Question 3 asking for psychological trap for Hyatt…overconfidence trap can be one of it.
- uses evidence of 3 analysts who agree with his optimistic forecast - confirming evidence
- Nultione remembers similar conditions several years ago when his forecast was too pessimistic and he missed a significant buying opportunity. He does not want to miss another market low. - Recallability Trap
- Nultione proposes a large increase in EA’s portfolio allocation to U.S. equities, which will move his position from underweight to overweight.- Overconfidence trap
- presented with evidence that variables have changed - but still sticks with forecast - Anchoring trap
- Hyatt believes the recent downward trend in the market will continue, and any gains from restructuring EA’s portfolio allocation would not be worth the risk of relative underperformance. - Status Quo
- Hyatt believes that Nultione’s proposed portfolio allocation could result in a significant underperformance of EA’s portfolio compared to its peers. Hyatt believes such underperformance could harm his own position at the firm. - Prudence (not worth changing the forecast).
Why is status quo an answer but conservatism is not?
Psychological traps = ASCORP
- S=Status Quo
- C=Confirming Evidence
- O = Overconfidence
Conservatism is one of the behavioral Cognitive biases, not a Psychological trap…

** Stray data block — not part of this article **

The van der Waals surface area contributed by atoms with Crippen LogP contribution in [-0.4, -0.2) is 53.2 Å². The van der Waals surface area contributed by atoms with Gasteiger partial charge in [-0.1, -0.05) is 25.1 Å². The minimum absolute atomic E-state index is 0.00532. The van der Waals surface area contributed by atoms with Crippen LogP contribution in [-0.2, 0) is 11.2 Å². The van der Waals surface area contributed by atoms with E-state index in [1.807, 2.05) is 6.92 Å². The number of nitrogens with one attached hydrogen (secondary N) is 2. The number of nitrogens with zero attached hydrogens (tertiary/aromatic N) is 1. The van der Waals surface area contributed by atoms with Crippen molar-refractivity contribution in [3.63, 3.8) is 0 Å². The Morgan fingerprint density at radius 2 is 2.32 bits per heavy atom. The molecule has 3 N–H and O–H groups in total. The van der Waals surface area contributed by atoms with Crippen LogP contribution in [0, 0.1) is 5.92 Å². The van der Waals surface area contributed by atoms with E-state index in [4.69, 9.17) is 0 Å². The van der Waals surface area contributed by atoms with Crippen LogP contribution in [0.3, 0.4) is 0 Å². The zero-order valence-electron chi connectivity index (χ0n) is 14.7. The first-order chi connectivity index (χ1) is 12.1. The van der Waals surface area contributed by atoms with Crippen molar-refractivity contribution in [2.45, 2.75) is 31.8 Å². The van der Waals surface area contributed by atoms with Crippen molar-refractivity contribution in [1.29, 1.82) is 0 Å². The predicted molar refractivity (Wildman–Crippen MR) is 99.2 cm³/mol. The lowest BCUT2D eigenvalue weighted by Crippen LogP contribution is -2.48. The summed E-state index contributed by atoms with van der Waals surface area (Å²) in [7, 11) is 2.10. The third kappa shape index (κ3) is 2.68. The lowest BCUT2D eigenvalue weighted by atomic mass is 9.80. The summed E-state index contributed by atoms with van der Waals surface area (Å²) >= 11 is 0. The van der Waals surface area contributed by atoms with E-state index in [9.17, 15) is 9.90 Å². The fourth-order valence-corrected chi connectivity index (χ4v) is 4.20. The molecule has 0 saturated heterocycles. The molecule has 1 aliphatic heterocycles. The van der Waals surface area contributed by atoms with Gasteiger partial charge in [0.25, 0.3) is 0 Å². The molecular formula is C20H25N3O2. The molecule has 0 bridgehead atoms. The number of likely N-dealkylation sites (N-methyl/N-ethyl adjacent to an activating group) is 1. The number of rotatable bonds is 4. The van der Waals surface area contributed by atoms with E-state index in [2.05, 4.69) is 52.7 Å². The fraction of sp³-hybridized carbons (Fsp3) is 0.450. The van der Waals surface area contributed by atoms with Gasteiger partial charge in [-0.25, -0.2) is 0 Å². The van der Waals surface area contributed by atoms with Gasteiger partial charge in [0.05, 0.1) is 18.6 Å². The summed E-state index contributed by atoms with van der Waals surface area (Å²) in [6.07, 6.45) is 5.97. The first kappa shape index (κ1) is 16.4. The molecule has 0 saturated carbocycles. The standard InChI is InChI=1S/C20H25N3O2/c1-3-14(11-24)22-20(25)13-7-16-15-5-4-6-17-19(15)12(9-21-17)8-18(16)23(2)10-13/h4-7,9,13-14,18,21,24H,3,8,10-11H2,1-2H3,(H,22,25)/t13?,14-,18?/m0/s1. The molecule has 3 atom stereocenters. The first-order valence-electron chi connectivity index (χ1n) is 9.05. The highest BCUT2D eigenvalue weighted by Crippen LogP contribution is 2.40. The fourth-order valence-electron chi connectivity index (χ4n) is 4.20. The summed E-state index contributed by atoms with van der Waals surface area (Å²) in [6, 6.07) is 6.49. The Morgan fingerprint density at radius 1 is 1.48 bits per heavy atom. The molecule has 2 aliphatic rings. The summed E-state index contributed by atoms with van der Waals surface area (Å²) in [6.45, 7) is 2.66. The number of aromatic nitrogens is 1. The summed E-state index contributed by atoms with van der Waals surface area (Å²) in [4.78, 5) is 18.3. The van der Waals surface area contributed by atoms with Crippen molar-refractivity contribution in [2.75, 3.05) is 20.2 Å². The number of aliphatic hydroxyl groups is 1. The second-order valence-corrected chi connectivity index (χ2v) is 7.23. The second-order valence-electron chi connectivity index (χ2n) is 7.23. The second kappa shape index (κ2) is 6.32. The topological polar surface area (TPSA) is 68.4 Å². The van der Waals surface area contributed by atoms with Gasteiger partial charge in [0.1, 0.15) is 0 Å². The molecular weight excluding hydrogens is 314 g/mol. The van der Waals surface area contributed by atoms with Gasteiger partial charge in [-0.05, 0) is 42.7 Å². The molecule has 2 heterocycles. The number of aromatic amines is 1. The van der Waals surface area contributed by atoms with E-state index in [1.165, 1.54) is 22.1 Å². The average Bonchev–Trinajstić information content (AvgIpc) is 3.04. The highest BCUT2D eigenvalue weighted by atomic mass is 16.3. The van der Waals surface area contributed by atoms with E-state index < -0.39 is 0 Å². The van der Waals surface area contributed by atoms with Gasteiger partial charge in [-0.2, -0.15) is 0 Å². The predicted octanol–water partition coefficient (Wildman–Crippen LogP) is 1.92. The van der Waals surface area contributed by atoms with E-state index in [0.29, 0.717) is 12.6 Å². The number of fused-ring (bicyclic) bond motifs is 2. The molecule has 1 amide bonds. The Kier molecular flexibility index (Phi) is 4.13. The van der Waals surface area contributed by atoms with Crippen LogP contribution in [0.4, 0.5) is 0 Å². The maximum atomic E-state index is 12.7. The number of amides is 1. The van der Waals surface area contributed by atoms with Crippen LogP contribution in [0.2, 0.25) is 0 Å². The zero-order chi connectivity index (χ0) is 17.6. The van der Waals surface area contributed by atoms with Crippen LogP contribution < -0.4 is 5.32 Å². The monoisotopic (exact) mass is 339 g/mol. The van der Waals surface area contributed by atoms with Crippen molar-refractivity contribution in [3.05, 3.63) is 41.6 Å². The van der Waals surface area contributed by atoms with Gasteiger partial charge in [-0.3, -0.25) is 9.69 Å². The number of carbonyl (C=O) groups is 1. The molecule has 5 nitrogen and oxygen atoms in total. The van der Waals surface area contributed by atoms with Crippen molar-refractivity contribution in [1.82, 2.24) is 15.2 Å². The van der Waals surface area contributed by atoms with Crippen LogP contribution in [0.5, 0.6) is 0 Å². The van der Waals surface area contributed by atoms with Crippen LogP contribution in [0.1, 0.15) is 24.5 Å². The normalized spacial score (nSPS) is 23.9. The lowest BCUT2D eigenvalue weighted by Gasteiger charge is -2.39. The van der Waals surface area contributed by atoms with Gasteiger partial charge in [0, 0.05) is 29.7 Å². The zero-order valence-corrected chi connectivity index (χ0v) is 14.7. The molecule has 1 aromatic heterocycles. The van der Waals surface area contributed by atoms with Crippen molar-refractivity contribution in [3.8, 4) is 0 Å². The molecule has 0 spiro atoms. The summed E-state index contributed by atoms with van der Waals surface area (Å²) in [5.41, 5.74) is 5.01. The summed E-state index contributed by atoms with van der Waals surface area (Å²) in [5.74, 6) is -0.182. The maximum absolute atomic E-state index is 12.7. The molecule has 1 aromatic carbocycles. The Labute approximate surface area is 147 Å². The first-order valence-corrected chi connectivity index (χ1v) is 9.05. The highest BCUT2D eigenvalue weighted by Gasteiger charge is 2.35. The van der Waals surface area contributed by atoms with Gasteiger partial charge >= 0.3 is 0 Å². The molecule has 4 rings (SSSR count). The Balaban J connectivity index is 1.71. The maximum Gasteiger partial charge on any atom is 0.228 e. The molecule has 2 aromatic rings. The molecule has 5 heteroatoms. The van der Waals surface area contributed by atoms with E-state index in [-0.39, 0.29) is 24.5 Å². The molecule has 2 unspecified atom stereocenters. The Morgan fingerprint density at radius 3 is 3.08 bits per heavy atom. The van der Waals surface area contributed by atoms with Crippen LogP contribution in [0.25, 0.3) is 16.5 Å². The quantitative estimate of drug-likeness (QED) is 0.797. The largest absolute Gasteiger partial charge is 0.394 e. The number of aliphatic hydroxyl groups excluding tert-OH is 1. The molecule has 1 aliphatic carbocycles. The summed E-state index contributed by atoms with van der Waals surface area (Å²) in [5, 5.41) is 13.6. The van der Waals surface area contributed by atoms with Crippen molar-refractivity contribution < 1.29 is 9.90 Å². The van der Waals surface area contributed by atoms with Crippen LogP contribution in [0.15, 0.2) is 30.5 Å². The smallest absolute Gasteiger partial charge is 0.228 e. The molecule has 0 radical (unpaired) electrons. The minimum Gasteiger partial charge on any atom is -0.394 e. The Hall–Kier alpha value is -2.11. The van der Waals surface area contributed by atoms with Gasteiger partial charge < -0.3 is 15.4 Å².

Yes it is insane
So in pre-2012 parlance, psychological traps = information processing biases?
psychological trap is coming from the CME chapter. not the behavioral finance material per se.
and these are the 6 that are mentioned there.
and the question clearly identifies as “which psychological” traps …
Oh! I better go back and reread CME.
Nice catch cpk on the ‘psychological’ keyword…that is a good thing to look for.
A couple other things I’ve noticed in the morning exams.
the ‘true’ behavioral finance material is typically tested in the individual IPS questions. CME bias are either tested seperately (like in 2007) or with other CME material.
several of the biases are the same, but with slightly different names (i.e. Availability / Recallability). For what it is worth, Schweser says you can use these interchangably when writing your answers.
So we have more distinction here
1) Psychological Traps -
ASCORP (Anchoring, Status quo, Confirming evidence, Overconfidence, Recallability, Prudence)
2) Emotional Biases -
(Loss aversion, Overconfidence, Status Quo, Self-attribution, Self-Control, Endowment, Regret Aversion)
3) Cognitive Error
CFA (Confirmation, Framing, Anchoring & Adjustment)
CA (Conservatism, Availability
HRCM - (Hindsight, Representative, Control, Mental accounting)
HCCR - FAMA
HCCR - All cognitive belief preseverance - (Hindsight, Confirmation, Conservatism, Representativeness)
FAMA - All cognitive information processing - (Framing, Anchoring & Adjustment, Mental Accounting, Availability)
Many overlaps…really tough to discern…that too during the exam time…@$!
Dumb question but what does CME stand for and where in the book is it? Thanks
CME is Capital Market Expectations…
I would look for what the market participant is . If individual , then emotional or cognitive . If analyst then could be the CME related stuff . If committee then could be first type again
Can u please throw some more lights on this…
CPK et. al – I reviewed the CME book last week and actually was wondering if they changed this chapter for 2012, given the extensive changes to the Behavioral Finance section. I would look myself but last I checked the finquiz side by side was down and i didn’t print it.
Thanks in advance.
The CME chapter did not change from last year.